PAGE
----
Sprayer controller

Hello,
I'm new hear, so I didn't find something similar, so I open new thread, just to ask is it possible to make with arduino, computer for flow control for agriculture sprayer ? Something like this in video https://youtu.be/t9E0G-WYdOM?t=20
So I set liters per ha, and computer with 2 known functions, which are speed and flow meter, will control/change pressure, via electro motor.
https://agromehanika.si/storage/app/med ... 11-ENG.pdf

zli:
Hello,
I'm new hear, so I didn't find something similar, so I open new thread, just to ask is it possible to make with arduino, computer for flow control for agriculture sprayer ? Something like this in video https://youtu.be/t9E0G-WYdOM?t=20
So I set liters per ha, and computer with 2 known functions, which are speed and flow meter, will control/change pressure, via electro motor.
https://agromehanika.si/storage/app/med ... 11-ENG.pdf

Sure, it's possible. Do you want to do it or hire someone to do it for you?

Can we guess there is a pump on the electric motor? Where does the speed come from? Is your spray currently being powered by an electric motor and pump? Will you need to turn the spray off/on quite often?

If you are going to measure spray per ha, you need to know the width of the spray pattern.

Paul

First I was thinking that someone give me some direction what to read for start, because I don't have any clue about programming, only in high school, long ago I learn some functions, "if, than else..." which still means that a have no clue about arduino. But now it's start my season of work on field, and I don't have much time to read, but if some is willing to help, that would be great.

Pump is mechanical, and its irrelevant for programing. Pump only gives water, but electro motor is relevant, because it's use for adjusting pressure In relation to change speed which can be measured with inductive sensor, or via GPS speed, from navigation. Flow sensor measure amount of water which flow to electro valves.
Yes, it must be turned on/off very much time in one day. That depends on the size of the field.

"First I was thinking that someone give me some direction what to read for start, because I don't have any clue about programming, only in high school, long ago I learn some functions,"

What you want to do is probably possible by some method, but it is probably not a beginner project, and might not be for you per your above quote. You can start by getting an arduino board and working on small projects first to learn how the board works. You actually need very little hardware wise to develop your code. Some hookup wire and a couple of jumpers, a pot (potentiometer) for analog input testing, an inexpensive multimeter for measuring analog voltages and high/low on pins, and the serial monitor. With that you can start developing and verifying your code as you go. Get each part of the project working on its own (like making a pin high/low), then start combining them.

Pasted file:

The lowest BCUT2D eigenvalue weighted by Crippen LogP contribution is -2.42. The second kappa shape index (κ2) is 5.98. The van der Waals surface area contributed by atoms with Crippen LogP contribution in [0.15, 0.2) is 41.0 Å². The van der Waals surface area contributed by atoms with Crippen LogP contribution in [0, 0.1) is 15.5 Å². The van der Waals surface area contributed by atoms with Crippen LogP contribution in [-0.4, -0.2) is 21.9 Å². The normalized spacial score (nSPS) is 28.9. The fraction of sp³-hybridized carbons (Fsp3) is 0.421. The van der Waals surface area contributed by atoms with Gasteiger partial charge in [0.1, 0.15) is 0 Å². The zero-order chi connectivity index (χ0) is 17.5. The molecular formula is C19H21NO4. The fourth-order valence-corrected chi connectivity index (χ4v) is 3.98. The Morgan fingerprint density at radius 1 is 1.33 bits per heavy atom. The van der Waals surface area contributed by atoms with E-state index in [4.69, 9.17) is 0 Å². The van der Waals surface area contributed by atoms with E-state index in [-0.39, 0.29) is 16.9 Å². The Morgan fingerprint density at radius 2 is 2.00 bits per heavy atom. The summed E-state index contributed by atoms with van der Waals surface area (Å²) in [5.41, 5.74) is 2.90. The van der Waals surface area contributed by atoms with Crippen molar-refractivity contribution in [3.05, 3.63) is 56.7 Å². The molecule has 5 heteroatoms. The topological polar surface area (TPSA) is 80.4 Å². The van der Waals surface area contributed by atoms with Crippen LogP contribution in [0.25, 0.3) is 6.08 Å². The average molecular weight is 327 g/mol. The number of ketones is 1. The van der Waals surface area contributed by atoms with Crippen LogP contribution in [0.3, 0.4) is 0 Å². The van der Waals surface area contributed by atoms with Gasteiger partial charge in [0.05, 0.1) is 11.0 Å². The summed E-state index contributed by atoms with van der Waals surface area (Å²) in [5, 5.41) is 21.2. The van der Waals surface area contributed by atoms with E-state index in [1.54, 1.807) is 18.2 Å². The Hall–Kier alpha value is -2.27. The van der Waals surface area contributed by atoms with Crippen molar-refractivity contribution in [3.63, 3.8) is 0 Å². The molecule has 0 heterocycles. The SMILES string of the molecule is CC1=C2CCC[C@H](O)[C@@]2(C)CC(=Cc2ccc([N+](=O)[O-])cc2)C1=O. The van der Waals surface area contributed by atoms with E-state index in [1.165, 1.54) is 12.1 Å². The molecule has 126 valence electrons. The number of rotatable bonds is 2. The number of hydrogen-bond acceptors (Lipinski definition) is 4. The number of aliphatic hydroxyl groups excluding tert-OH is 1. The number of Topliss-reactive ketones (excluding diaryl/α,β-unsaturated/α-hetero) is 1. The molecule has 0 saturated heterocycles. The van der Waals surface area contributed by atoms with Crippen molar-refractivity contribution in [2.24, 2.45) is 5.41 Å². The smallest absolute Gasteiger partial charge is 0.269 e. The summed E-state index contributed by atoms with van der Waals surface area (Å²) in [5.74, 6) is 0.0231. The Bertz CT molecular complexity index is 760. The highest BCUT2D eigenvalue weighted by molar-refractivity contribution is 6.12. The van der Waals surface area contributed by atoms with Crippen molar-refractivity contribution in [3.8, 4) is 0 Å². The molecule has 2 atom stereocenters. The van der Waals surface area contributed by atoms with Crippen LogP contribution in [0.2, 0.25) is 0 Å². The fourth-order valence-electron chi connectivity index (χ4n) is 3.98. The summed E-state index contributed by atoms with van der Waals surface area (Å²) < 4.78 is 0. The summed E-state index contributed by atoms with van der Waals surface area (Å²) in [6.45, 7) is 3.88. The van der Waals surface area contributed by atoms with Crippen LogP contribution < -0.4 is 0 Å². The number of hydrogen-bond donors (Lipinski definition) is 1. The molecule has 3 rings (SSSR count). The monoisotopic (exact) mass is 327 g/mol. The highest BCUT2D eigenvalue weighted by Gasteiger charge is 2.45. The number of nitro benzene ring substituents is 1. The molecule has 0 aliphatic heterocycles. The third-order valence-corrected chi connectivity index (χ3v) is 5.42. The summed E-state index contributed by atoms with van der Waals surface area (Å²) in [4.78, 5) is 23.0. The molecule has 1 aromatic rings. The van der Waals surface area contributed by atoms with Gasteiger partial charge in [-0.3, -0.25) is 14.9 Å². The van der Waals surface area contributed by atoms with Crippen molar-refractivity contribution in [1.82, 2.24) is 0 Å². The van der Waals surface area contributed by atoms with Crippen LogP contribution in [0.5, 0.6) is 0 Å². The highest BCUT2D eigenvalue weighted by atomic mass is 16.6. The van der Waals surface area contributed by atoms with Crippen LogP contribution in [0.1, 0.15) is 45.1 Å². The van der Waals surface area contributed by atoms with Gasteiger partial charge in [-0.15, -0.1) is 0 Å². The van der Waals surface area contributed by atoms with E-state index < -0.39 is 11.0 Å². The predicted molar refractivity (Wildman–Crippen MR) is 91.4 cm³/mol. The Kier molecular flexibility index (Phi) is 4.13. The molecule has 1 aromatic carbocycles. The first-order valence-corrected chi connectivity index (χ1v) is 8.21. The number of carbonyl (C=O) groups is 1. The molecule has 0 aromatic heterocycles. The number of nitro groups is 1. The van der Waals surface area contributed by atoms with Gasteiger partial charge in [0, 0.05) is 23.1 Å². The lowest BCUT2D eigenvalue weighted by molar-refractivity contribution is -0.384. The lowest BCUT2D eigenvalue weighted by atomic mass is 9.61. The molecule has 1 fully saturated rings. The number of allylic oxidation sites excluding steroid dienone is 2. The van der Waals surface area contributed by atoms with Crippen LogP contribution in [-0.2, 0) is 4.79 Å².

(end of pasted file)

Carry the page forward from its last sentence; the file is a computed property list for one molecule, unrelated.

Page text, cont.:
There are two big issues here. The programming, and the electrical parts.

First thing for you to do is be able to read your flow sensor. Without knowing which exact sensor you intend to use, can't give much comment on that. Sensors with electronic output are generally quite easy to read with an Arduino or other microcontroller. Many water flow meters produce a pulse output: count pulses and you know how much water has passed; keep track of time and you have the flow rate.

Next is control of the speed of the pump. Unless that pump has some kind of electronic speed control or electronic on/off circuit in place already, you'll have to create that part as well. With the talk about agricultural fields I don't think you're talking about a 10W 12V aquarium pump but more likely a mains powered kind of electric motor for your pump, making that very hard for a beginner in electronics. So unless your motor is designed for electronic control signals, you're pretty much dead in the water. So make sure your pump has this ESC, and then figure out how to control it with your Arduino.

The final programming of the whole thing sounds rather straightforward to me, nothing special there. If you have the first two steps working that'll be the easy part.

With every project, a simple outline of the project should help to make it simpler to understand.

The idea, as I under stand, is to use GPS and know where you are in a field.
High spots, low spots, good soil, bad soil, those are not known by the GPS.

Using a GPS with Arduino is common and there are a lot of tutorials on how to do that.

For this project, one might put the GPS on the tractor and run up and down the fields while plowing and record the path and the locations of the field.

I have no idea how to bring this into the computer to map it.
But, using coordinates, one might be able to say that between two coordinates, the concentration of spray should be 2x, but between these other coordinates, it should be 1x.